All these ideas came together in a most surprising way when I was rereading Sir Arthur Conan Doyle’s Sherlock Holmes detective stories. I imagined a casebook of mysteries for a Holmes-like detective hired to solve crimes involving the supernatural: ghosts, werewolves, faeries. He would stand astride the Old World of superstition, magic and folk wisdom (that feared but respected the mysteries of Nature) and the New World of science and technology (that laid bare the secrets of Nature while taming it to humanity’s control and use).
The setting of Edwardian London seemed perfect for such a story; ever since the mid-Victorian period the pace of technological change and invention (electric lighting, telephones, cameras and cinema, iron ships, aeroplanes) had sped up rapidly. This gave me the idea of two brothers – Alfred, the spirit-detective and Edmund, the stage magician – one performing magic for entertainment, the other for crime-solving. The main characters would be Edmund’s children, Leopold and Lily, who dream of being modern-day heroes, a pilot and a detective respectively.
I enjoyed researching this book from many sources but particularly photos. Images of London were found in Getty Images 1910s: Decades of the 20th Century and Edwardian London by Felix Barker. Several locations in Paris were drawn from the beautiful images of photographer Eugene Atget (1857-1927): the windows of Madame Fernier’s children’s clothing store in Chapter 12; Le Cour de Dragon where our heroes enter the catacombs; Le Pain Agile theatre (Chapter 15) based on the Cabaret de L’Enfer, boulevard de Clichy.
You can find the full Teachers’ Notes, which include some fascinating information on the historical and folklore background of the book, as well as discussion, research and creative activities, at the Teachers’ Notes page of this website, or at the United Publishers of Armidale website, here.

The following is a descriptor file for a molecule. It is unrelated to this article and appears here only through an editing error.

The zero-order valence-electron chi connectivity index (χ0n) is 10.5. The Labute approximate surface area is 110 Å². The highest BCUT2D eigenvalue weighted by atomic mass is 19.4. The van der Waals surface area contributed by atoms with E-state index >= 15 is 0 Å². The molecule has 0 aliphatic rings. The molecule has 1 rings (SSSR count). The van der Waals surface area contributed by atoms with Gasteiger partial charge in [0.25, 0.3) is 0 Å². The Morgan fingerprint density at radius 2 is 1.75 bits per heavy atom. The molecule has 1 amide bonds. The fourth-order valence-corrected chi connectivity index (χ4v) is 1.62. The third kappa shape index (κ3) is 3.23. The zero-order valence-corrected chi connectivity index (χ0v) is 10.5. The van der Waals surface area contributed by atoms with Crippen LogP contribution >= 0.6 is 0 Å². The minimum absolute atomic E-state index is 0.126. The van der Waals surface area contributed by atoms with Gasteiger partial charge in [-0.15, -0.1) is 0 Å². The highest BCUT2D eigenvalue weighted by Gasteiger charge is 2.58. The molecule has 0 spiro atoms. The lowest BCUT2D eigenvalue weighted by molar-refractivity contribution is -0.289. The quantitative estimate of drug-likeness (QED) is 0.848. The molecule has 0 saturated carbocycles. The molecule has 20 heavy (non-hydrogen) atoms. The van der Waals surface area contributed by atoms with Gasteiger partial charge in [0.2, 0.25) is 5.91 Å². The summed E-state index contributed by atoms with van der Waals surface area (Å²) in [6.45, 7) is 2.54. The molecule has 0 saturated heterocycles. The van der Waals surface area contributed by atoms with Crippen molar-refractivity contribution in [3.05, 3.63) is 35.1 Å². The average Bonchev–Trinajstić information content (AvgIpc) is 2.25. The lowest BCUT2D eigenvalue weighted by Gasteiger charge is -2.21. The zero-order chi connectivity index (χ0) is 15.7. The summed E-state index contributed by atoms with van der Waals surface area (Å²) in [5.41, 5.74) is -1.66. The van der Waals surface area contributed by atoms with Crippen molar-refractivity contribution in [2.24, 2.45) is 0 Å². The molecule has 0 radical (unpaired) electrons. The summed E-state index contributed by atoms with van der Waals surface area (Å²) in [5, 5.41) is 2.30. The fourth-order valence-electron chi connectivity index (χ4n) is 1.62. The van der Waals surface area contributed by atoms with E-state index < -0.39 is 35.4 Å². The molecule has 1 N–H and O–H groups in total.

Eagle Books is very pleased to say that our upcoming(May) title, The Phantasmic Detective Agency, Julian Leatherdale’s wonderful historical fantasy adventure novel for middle-grade readers, is one of the Featured Books for the newly-launched United Publishers of Armidale website.
We are delighted to reveal the stunning cover for Julian Leatherdale’s wonderful historical fantasy adventure novel, The Phantasmic Detective Agency. Isn’t it a beauty!
The book will be released in May. Here’s the blurb:
London, Christmas Eve, 1911: the world is changing fast: giant warships, aeroplanes with bombs, spies and assassins, fear of war with Germany. And the cosy lives of teenagers Lily and Leo Keeler, who long for adventure, are about to be torn apart by secrets, espionage and monstrous creatures. When a shadow-puppet play unexpectedly releases the hungry spectre of Shadow Wolf, Lily and Leo get more adventure than they ever bargained for, as they battle the threat with their uncle Alfred, a brilliant, notorious Sherlock Holmes- like paranormal detective.
But that proves to be only the first mystery in a conspiracy that threatens the whole Keeler family, as Lily and Leo’s stage magician parents vanish for real in the middle of their latest spectacular magic act. From the Royal Naval dockyards of Plymouth to the bone-stacked catacombs of Paris, Lily and Leo and their uncle must confront eerie creatures and spine-tingling danger as they are chased by a ruthless spy-ring determined to harness the dark forces of Magick as weapons of war…
The Phantasmic Detective Agency is a gripping, original fantasy adventure novel for readers 10+.
With bucketloads of colourful history, all the magic of the theatre and excitement galore, The Phantasmic Detective Agency is a cavalcade of imaginative steampunk delight! (Michael Pryor)